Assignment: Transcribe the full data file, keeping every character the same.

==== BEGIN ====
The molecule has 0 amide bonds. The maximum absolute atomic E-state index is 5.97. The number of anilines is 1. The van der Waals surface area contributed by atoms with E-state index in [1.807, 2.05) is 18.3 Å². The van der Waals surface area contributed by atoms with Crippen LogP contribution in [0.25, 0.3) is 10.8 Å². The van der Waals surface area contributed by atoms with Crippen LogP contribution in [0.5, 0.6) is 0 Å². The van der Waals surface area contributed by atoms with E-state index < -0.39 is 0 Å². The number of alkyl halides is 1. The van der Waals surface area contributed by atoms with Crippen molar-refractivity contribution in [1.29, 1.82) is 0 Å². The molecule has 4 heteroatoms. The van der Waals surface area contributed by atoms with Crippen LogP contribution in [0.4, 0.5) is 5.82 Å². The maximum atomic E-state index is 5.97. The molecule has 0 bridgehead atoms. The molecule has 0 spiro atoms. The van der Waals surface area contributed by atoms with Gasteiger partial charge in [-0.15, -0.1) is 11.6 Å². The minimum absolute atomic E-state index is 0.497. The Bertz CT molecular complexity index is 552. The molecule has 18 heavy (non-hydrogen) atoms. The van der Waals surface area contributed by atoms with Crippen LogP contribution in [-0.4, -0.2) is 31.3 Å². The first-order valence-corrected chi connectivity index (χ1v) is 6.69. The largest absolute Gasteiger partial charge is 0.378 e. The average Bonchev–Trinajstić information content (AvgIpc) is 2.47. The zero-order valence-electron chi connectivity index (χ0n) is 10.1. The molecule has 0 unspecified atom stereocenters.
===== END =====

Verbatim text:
The molecule has 0 amide bonds. The maximum absolute atomic E-state index is 5.97. The number of anilines is 1. The van der Waals surface area contributed by atoms with E-state index in [1.807, 2.05) is 18.3 Å². The van der Waals surface area contributed by atoms with Crippen LogP contribution in [0.25, 0.3) is 10.8 Å². The van der Waals surface area contributed by atoms with Crippen LogP contribution in [0.5, 0.6) is 0 Å². The van der Waals surface area contributed by atoms with E-state index < -0.39 is 0 Å². The number of alkyl halides is 1. The van der Waals surface area contributed by atoms with Crippen molar-refractivity contribution in [1.29, 1.82) is 0 Å². The molecule has 4 heteroatoms. The van der Waals surface area contributed by atoms with Crippen LogP contribution in [0.4, 0.5) is 5.82 Å². The maximum atomic E-state index is 5.97. The molecule has 0 bridgehead atoms. The molecule has 0 spiro atoms. The van der Waals surface area contributed by atoms with Gasteiger partial charge in [-0.15, -0.1) is 11.6 Å². The minimum absolute atomic E-state index is 0.497. The Bertz CT molecular complexity index is 552. The molecule has 18 heavy (non-hydrogen) atoms. The van der Waals surface area contributed by atoms with Crippen LogP contribution in [-0.4, -0.2) is 31.3 Å². The first-order valence-corrected chi connectivity index (χ1v) is 6.69. The largest absolute Gasteiger partial charge is 0.378 e. The average Bonchev–Trinajstić information content (AvgIpc) is 2.47. The zero-order valence-electron chi connectivity index (χ0n) is 10.1. The molecule has 0 unspecified atom stereocenters.